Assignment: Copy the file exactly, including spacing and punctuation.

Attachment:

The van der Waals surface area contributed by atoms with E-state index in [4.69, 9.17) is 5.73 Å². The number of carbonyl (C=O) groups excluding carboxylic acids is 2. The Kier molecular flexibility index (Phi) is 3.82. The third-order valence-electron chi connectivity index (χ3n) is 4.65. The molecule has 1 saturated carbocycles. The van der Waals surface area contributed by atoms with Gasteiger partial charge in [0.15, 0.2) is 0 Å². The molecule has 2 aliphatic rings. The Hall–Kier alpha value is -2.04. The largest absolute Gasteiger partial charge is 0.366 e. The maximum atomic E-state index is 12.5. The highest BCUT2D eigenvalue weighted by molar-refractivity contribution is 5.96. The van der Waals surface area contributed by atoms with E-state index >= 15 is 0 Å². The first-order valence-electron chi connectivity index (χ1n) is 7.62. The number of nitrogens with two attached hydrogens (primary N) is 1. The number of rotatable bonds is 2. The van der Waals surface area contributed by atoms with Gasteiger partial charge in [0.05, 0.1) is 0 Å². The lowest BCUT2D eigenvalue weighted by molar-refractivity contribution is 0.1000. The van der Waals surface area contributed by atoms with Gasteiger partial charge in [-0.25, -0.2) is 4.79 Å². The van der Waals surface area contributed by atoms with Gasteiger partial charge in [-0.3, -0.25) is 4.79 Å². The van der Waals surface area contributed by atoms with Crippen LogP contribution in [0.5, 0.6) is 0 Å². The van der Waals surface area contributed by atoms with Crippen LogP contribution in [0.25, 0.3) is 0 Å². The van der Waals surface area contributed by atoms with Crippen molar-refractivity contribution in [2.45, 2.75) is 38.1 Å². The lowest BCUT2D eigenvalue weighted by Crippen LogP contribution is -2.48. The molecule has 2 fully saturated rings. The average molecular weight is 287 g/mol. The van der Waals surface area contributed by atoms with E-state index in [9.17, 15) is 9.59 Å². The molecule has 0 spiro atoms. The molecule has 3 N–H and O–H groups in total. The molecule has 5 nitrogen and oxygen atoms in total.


The van der Waals surface area contributed by atoms with E-state index in [4.69, 9.17) is 5.73 Å². The number of carbonyl (C=O) groups excluding carboxylic acids is 2. The Kier molecular flexibility index (Phi) is 3.82. The third-order valence-electron chi connectivity index (χ3n) is 4.65. The molecule has 1 saturated carbocycles. The van der Waals surface area contributed by atoms with Gasteiger partial charge in [0.15, 0.2) is 0 Å². The molecule has 2 aliphatic rings. The Hall–Kier alpha value is -2.04. The largest absolute Gasteiger partial charge is 0.366 e. The maximum atomic E-state index is 12.5. The highest BCUT2D eigenvalue weighted by molar-refractivity contribution is 5.96. The van der Waals surface area contributed by atoms with E-state index >= 15 is 0 Å². The first-order valence-electron chi connectivity index (χ1n) is 7.62. The number of nitrogens with two attached hydrogens (primary N) is 1. The number of rotatable bonds is 2. The van der Waals surface area contributed by atoms with Gasteiger partial charge in [0.05, 0.1) is 0 Å². The lowest BCUT2D eigenvalue weighted by molar-refractivity contribution is 0.1000. The van der Waals surface area contributed by atoms with Gasteiger partial charge in [-0.25, -0.2) is 4.79 Å². The van der Waals surface area contributed by atoms with Gasteiger partial charge in [-0.3, -0.25) is 4.79 Å². The van der Waals surface area contributed by atoms with Crippen LogP contribution in [0.5, 0.6) is 0 Å². The van der Waals surface area contributed by atoms with Crippen LogP contribution in [0.25, 0.3) is 0 Å². The van der Waals surface area contributed by atoms with Crippen molar-refractivity contribution in [2.45, 2.75) is 38.1 Å². The lowest BCUT2D eigenvalue weighted by Crippen LogP contribution is -2.48. The molecule has 2 fully saturated rings. The average molecular weight is 287 g/mol. The van der Waals surface area contributed by atoms with E-state index in [9.17, 15) is 9.59 Å². The molecule has 0 spiro atoms. The molecule has 3 N–H and O–H groups in total. The molecule has 5 nitrogen and oxygen atoms in total.